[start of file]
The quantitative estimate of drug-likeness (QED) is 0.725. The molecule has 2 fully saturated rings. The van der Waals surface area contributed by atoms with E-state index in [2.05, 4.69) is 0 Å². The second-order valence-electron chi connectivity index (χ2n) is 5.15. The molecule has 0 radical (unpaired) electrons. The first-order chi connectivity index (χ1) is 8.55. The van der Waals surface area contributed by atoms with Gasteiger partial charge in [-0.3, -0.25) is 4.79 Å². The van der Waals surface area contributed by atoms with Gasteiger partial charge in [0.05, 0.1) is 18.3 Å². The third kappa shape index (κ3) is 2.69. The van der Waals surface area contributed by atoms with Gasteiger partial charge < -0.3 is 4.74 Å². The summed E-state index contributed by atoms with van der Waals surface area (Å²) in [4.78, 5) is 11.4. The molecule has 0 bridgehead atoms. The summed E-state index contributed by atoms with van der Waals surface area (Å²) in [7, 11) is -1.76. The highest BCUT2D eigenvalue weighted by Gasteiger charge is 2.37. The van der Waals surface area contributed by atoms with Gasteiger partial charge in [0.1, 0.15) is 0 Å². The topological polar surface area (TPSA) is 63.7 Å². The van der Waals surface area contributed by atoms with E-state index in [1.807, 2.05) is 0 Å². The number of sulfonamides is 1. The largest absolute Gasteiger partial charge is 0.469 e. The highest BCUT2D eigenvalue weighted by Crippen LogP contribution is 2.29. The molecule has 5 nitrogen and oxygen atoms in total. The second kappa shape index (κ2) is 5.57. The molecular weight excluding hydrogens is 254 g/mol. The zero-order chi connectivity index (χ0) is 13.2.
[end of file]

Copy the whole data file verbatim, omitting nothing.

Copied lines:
The quantitative estimate of drug-likeness (QED) is 0.725. The molecule has 2 fully saturated rings. The van der Waals surface area contributed by atoms with E-state index in [2.05, 4.69) is 0 Å². The second-order valence-electron chi connectivity index (χ2n) is 5.15. The molecule has 0 radical (unpaired) electrons. The first-order chi connectivity index (χ1) is 8.55. The van der Waals surface area contributed by atoms with Gasteiger partial charge in [-0.3, -0.25) is 4.79 Å². The van der Waals surface area contributed by atoms with Gasteiger partial charge in [0.05, 0.1) is 18.3 Å². The third kappa shape index (κ3) is 2.69. The van der Waals surface area contributed by atoms with Gasteiger partial charge < -0.3 is 4.74 Å². The summed E-state index contributed by atoms with van der Waals surface area (Å²) in [4.78, 5) is 11.4. The molecule has 0 bridgehead atoms. The summed E-state index contributed by atoms with van der Waals surface area (Å²) in [7, 11) is -1.76. The highest BCUT2D eigenvalue weighted by Gasteiger charge is 2.37. The van der Waals surface area contributed by atoms with Gasteiger partial charge in [0.1, 0.15) is 0 Å². The topological polar surface area (TPSA) is 63.7 Å². The van der Waals surface area contributed by atoms with E-state index in [1.807, 2.05) is 0 Å². The number of sulfonamides is 1. The largest absolute Gasteiger partial charge is 0.469 e. The highest BCUT2D eigenvalue weighted by Crippen LogP contribution is 2.29. The molecule has 5 nitrogen and oxygen atoms in total. The second kappa shape index (κ2) is 5.57. The molecular weight excluding hydrogens is 254 g/mol. The zero-order chi connectivity index (χ0) is 13.2.